What’s a FICO Score and what role does it play in my home purchase?
Your FICO credit score can make or break your chance for qualifying for a home loan. Lenders use the FICO score to help term the terms, type and amount of your mortgage loan. But just what is a FICO score? It’s the three-digit number, ranging from 300 to 850, that most lenders use to determine your credit risk.
Some of the factors that go into your score are your payment history are the following:
Payment History–35% How you’ve handled credit cards, retail accounts, installment loans, finance company accounts, mortgages, etc. FICO also looks into public records such as bankruptcy, wage attachments, and collections. For payment delinquencies, they want to know, how much, how many, and how long ago they occurred.
• Amounts Owed–30% What you owe, what types of accounts, and how many. The percentage of your credit line your balances typically use. The percent of the principal still owed on installment loans.
• Length of Credit History–15% How long the account’s been opened, its specific type, and account activity.
• New Credit–10% Number and proportion of recently opened accounts and recent credit inquiries. Time since account openings and credit inquiries. Is this a re-establishment of positive credit history following past payment problems?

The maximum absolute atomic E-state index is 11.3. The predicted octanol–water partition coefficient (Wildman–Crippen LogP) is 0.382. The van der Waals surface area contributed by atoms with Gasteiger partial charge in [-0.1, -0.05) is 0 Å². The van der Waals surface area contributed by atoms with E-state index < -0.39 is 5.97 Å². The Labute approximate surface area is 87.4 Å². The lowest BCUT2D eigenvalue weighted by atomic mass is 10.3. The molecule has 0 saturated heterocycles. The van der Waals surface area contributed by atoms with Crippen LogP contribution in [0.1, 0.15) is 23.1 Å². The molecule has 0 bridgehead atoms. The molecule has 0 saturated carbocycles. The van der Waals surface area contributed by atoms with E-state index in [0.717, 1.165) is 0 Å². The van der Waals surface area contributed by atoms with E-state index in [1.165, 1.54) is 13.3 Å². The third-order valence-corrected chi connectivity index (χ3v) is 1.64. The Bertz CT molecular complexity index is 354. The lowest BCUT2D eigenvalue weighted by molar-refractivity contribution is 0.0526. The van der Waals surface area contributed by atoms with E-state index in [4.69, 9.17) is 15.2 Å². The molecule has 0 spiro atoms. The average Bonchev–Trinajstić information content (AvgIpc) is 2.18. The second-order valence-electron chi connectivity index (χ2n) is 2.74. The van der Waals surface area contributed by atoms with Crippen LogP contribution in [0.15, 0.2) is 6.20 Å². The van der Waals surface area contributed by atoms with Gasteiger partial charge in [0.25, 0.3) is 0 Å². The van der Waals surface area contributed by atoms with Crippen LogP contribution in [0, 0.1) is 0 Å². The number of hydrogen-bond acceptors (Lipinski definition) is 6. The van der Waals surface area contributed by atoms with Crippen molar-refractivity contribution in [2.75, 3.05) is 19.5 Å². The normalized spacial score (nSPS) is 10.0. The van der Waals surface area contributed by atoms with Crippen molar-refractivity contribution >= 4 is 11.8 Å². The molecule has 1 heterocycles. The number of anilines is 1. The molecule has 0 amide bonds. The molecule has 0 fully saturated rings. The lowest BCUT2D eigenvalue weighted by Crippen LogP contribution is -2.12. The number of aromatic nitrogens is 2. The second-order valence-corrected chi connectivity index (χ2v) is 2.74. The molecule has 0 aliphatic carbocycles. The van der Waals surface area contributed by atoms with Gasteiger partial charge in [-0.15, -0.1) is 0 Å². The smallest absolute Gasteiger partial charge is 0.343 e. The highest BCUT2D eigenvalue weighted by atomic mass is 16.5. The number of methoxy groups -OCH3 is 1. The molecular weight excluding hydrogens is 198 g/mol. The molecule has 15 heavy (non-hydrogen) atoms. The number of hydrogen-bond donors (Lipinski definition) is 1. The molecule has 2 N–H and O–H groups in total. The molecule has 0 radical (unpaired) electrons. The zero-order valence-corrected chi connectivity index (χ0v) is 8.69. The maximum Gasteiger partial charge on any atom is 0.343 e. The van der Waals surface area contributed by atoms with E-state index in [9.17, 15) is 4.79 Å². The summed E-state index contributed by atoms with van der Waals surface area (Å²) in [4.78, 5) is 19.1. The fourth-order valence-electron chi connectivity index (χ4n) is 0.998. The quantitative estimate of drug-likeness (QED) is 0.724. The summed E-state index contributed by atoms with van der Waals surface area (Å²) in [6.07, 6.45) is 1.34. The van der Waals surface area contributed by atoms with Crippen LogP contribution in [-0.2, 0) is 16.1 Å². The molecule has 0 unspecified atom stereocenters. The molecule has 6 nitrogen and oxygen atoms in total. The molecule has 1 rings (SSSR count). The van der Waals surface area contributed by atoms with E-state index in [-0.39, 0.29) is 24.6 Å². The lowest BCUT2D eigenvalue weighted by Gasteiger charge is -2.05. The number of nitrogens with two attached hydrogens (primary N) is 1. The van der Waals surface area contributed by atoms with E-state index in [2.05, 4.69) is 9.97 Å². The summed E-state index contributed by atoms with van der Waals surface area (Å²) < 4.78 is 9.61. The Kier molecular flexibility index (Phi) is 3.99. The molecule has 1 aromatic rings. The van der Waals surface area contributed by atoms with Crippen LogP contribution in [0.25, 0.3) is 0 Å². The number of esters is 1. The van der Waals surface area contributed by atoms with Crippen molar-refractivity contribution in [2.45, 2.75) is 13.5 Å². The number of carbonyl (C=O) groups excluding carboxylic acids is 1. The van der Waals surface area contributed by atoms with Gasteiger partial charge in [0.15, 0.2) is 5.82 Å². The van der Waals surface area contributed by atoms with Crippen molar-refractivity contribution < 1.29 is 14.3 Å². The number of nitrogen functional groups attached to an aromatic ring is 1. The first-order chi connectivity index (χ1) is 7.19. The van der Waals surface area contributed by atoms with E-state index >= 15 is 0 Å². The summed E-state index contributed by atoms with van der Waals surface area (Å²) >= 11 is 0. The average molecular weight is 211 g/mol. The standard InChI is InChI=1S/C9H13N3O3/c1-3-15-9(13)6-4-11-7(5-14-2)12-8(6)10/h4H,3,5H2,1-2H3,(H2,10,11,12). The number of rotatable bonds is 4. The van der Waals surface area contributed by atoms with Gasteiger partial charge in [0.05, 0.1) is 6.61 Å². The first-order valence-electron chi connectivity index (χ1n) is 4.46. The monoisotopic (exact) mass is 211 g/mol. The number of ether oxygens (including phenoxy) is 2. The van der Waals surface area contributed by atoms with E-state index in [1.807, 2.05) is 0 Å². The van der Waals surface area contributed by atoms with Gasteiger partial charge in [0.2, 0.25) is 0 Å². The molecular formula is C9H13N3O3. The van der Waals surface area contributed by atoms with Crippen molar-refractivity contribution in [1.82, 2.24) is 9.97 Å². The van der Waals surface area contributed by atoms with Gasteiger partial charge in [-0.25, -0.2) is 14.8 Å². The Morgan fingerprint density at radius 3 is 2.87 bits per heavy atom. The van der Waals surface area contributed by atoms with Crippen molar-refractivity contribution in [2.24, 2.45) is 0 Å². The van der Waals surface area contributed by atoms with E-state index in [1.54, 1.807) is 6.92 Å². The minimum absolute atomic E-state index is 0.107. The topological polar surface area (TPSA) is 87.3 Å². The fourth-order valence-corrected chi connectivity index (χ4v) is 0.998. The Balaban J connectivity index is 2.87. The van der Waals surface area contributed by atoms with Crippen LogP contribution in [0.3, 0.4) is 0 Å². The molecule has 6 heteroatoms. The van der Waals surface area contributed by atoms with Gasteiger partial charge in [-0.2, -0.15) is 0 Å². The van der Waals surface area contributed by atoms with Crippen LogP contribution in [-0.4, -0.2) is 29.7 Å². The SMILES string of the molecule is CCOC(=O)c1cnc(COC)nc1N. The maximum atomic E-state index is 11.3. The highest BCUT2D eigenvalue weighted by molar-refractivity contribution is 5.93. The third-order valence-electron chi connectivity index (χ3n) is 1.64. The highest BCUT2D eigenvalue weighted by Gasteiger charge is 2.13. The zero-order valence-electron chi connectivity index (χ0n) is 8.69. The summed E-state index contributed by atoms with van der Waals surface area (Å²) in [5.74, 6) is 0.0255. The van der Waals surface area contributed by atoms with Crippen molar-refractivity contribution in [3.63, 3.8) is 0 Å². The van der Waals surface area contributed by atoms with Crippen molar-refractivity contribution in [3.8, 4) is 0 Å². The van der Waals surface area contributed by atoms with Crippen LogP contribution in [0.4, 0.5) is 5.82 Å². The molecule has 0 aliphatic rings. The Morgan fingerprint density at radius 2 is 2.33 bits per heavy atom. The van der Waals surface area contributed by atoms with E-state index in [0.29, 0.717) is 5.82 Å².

• Types of Credit Used–10% Number of and recent information on all the various types of accounts you use — credit cards, retail accounts, installment loans, mortgages, consumer finance accounts, etc.
Want to find out your FICO score? Each year, you’re entitled to a free credit report from each of the three major credit reporting companies – Experian,
Equifax, and TransUnion. When you get your report, be sure to look at it closely, since incorrect information can hurt your score. If you find inaccuracies, you can dispute the information directly with the credit bureaus.
Because your FICO score can determine whether you qualify for a mortgage and the rate you’ll pay, it’s smart to improve your score. Here are some ways to do it:
1. Reduce your credit balances to below 50% of your credit limit.
2. Bring any past due accounts up to current status.
3. Ask the credit bureaus to remove any incorrect information from your report
4. Apply for new lines of credit cautiously to minimize new inquiries on your report.
Please contact us about these topics or any other questions about your home financing.